In 1648, Diego Strozzi, one of the richest and most powerful men in Reggio Calabria, died without a male heir but with many spinster aunts and sisters to be provided for. In his will, he decreed that his palace would be converted to a convent and all the unmarried women of his family would become nuns. The women were completely powerless to do anything about their fate. A generation later, when the convent was populated with the nieces of the original nuns, the frustrated and enraged sisters burnt the convent down. Several nuns readily described the plot to Church investigators. The sisters had gathered their belongings before torching the convent, and assumed they would be allowed to go back to their families. This didn’t work out as planned. They were housed in another convent for three years while their own convent was rebuilt. Meanwhile, their powerful and influential families closed ranks around the women and went on a campaign to defame the much disliked Archbishop. An act of rebellion by cloistered nuns eventually spilled over into every aspect of the city’s power politics.
For 60 years in the mid-to late 1600s, the women of the extremely wealthy and powerful Malvezzi family of Bologna dominated life in the convent of Santa Maria Nuova. When one of them became sacristan, she tore down the church and rebuilt it to her own specifications, paying for the project herself. Being at the pinnacle of the religious community’s hierarchy didn’t prevent the good sister from having a hissy fit one day, yanking an exquisitely embroidered silk hanging off the altar railing, tearing it up with her bare hands and later burning it. She said the sister who embroidered it had copied her own design. Actually, her nose was out of joint because a sister from a lower ranking family ostentatiously donated such a lavish embroidery to the church. The resulting tempest dragged on for years, with Rome pressuring the local bishop to discipline the nun, and the bishop dragging his feet because he didn’t want to antagonize the Malvezzi family.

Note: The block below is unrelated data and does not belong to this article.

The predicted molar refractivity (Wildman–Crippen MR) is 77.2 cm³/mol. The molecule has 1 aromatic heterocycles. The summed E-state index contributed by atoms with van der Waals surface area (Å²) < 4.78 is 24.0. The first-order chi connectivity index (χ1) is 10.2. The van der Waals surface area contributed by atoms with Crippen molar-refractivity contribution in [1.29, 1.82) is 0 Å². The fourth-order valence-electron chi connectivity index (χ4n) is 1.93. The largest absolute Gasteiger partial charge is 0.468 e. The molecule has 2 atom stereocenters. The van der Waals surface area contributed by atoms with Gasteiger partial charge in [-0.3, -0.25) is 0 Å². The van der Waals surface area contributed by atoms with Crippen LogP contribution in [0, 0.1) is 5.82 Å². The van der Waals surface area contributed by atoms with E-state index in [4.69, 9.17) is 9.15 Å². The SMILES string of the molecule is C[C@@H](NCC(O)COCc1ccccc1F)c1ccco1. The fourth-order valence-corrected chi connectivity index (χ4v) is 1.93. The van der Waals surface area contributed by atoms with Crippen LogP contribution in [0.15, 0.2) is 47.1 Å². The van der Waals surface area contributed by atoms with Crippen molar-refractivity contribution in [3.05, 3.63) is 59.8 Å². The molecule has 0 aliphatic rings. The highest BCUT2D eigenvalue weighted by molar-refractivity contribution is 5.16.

The description of the convent of Santa Maria degli Angeli as it existed in Pavia in the late 1600s is a depressing story of a convent in its decline. The buildings were in ruins, the sisters chronically cold and hungry, and there weren’t enough of them to sustain normal community life. The convent’s reputation was further dragged down when two nuns in love with each other ran away together. Things took an even worse turn several years later when a wealthy nun was appointed abbess with the hope that an infusion of her money would revive the convent’s fortunes. The abbess was a widow, which would not bar her from holy orders, but should have prevented her from being appointed abbess. This detail was overlooked thanks to her money. But later it came to light that the church had also chosen to ignore that the abbess, after her husband’s death, had been the mistress of a Bolognese aristocrat, and had entered religious life through a convent for reformed prostitutes and courtesans.
To bring in tarot, surely packs of Mitelli’s Tarocco Bolognese were surreptitiously shoved through the ruota to help relieve the tedium of those long convent evenings.
This book is packed with delicious tidbits of gossip, secular and religious power politics, descriptions of daily life in the pressure cooker of a cloistered convent, and much about music and its place in the religious and cultural life of the late Renaissance. The young Boccaccio would have loved this book.
Nuns Behaving Badly: Tales of Music, Magic, Art and Arson in the Convents of Italy. Craig A. Monson. University of Chicago Press, 2010.
Tarocco Bolognese di G.M. Mitelli. Il Meneghello, Milano, 1992. Love, Devil, Queen of Coins.
Read about Bologna’s unique tarot decks on the TarotWheel website.